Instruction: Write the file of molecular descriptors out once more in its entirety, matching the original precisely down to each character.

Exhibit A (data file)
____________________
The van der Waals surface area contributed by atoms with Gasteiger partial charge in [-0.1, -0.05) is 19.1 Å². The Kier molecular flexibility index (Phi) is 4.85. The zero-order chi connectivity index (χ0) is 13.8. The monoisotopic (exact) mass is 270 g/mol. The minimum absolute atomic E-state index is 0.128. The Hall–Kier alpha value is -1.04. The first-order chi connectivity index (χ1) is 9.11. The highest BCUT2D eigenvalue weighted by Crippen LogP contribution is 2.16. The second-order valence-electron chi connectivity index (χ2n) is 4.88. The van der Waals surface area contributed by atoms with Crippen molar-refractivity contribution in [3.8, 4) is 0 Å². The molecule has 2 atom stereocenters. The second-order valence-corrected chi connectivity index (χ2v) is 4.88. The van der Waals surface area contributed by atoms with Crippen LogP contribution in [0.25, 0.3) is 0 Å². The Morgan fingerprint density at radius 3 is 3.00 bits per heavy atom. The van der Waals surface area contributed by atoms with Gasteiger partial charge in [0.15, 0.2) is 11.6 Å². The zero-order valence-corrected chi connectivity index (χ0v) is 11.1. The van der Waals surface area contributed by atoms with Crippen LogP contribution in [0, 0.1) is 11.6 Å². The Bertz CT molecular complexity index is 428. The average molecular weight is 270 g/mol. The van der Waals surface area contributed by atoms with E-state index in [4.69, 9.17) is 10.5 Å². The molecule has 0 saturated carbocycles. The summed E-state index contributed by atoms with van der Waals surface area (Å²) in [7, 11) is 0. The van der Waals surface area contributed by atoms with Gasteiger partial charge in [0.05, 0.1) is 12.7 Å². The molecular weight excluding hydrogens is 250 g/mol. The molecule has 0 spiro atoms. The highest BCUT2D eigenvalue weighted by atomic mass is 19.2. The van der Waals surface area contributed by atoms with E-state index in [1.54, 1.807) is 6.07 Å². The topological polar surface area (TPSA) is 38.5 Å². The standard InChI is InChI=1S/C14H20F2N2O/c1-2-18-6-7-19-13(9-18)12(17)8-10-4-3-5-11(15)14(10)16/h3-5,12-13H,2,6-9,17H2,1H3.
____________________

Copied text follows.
The van der Waals surface area contributed by atoms with Gasteiger partial charge in [-0.1, -0.05) is 19.1 Å². The Kier molecular flexibility index (Phi) is 4.85. The zero-order chi connectivity index (χ0) is 13.8. The monoisotopic (exact) mass is 270 g/mol. The minimum absolute atomic E-state index is 0.128. The Hall–Kier alpha value is -1.04. The first-order chi connectivity index (χ1) is 9.11. The highest BCUT2D eigenvalue weighted by Crippen LogP contribution is 2.16. The second-order valence-electron chi connectivity index (χ2n) is 4.88. The van der Waals surface area contributed by atoms with Crippen molar-refractivity contribution in [3.8, 4) is 0 Å². The molecule has 2 atom stereocenters. The second-order valence-corrected chi connectivity index (χ2v) is 4.88. The van der Waals surface area contributed by atoms with Crippen LogP contribution in [0.25, 0.3) is 0 Å². The Morgan fingerprint density at radius 3 is 3.00 bits per heavy atom. The van der Waals surface area contributed by atoms with Gasteiger partial charge in [0.15, 0.2) is 11.6 Å². The zero-order valence-corrected chi connectivity index (χ0v) is 11.1. The van der Waals surface area contributed by atoms with Crippen LogP contribution in [0, 0.1) is 11.6 Å². The Bertz CT molecular complexity index is 428. The average molecular weight is 270 g/mol. The van der Waals surface area contributed by atoms with E-state index in [4.69, 9.17) is 10.5 Å². The molecule has 0 saturated carbocycles. The summed E-state index contributed by atoms with van der Waals surface area (Å²) in [7, 11) is 0. The van der Waals surface area contributed by atoms with Gasteiger partial charge in [0.05, 0.1) is 12.7 Å². The molecular weight excluding hydrogens is 250 g/mol. The molecule has 0 spiro atoms. The highest BCUT2D eigenvalue weighted by atomic mass is 19.2. The van der Waals surface area contributed by atoms with E-state index in [1.54, 1.807) is 6.07 Å². The topological polar surface area (TPSA) is 38.5 Å². The standard InChI is InChI=1S/C14H20F2N2O/c1-2-18-6-7-19-13(9-18)12(17)8-10-4-3-5-11(15)14(10)16/h3-5,12-13H,2,6-9,17H2,1H3.